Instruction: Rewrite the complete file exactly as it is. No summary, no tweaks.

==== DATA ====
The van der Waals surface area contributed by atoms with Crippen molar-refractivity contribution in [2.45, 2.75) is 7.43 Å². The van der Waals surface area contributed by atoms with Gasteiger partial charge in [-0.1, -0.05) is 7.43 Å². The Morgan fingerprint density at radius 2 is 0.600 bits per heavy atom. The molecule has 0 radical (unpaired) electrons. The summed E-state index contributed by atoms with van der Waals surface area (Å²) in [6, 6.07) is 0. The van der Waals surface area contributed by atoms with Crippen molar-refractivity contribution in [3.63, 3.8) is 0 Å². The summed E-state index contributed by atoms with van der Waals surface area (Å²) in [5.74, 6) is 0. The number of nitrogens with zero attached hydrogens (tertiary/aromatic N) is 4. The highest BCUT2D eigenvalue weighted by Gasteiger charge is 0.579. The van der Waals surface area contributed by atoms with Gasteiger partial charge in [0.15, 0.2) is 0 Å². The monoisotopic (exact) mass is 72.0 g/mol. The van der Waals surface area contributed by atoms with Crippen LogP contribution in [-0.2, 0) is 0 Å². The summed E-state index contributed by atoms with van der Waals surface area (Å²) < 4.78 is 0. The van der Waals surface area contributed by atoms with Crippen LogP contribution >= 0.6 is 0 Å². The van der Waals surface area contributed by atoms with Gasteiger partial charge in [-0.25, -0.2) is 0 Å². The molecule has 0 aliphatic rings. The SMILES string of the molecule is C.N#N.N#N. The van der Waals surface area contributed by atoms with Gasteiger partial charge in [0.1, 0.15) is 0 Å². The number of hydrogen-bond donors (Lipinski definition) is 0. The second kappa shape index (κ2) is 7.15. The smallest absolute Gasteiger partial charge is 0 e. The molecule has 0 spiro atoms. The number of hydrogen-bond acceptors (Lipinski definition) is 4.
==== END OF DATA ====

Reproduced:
The van der Waals surface area contributed by atoms with Crippen molar-refractivity contribution in [2.45, 2.75) is 7.43 Å². The van der Waals surface area contributed by atoms with Gasteiger partial charge in [-0.1, -0.05) is 7.43 Å². The Morgan fingerprint density at radius 2 is 0.600 bits per heavy atom. The molecule has 0 radical (unpaired) electrons. The summed E-state index contributed by atoms with van der Waals surface area (Å²) in [6, 6.07) is 0. The van der Waals surface area contributed by atoms with Crippen molar-refractivity contribution in [3.63, 3.8) is 0 Å². The summed E-state index contributed by atoms with van der Waals surface area (Å²) in [5.74, 6) is 0. The number of nitrogens with zero attached hydrogens (tertiary/aromatic N) is 4. The highest BCUT2D eigenvalue weighted by Gasteiger charge is 0.579. The van der Waals surface area contributed by atoms with Gasteiger partial charge in [0.15, 0.2) is 0 Å². The monoisotopic (exact) mass is 72.0 g/mol. The van der Waals surface area contributed by atoms with Crippen LogP contribution in [-0.2, 0) is 0 Å². The summed E-state index contributed by atoms with van der Waals surface area (Å²) < 4.78 is 0. The van der Waals surface area contributed by atoms with Crippen LogP contribution >= 0.6 is 0 Å². The van der Waals surface area contributed by atoms with Gasteiger partial charge in [-0.25, -0.2) is 0 Å². The molecule has 0 aliphatic rings. The SMILES string of the molecule is C.N#N.N#N. The van der Waals surface area contributed by atoms with Gasteiger partial charge in [0.1, 0.15) is 0 Å². The number of hydrogen-bond donors (Lipinski definition) is 0. The second kappa shape index (κ2) is 7.15. The smallest absolute Gasteiger partial charge is 0 e. The molecule has 0 spiro atoms. The number of hydrogen-bond acceptors (Lipinski definition) is 4.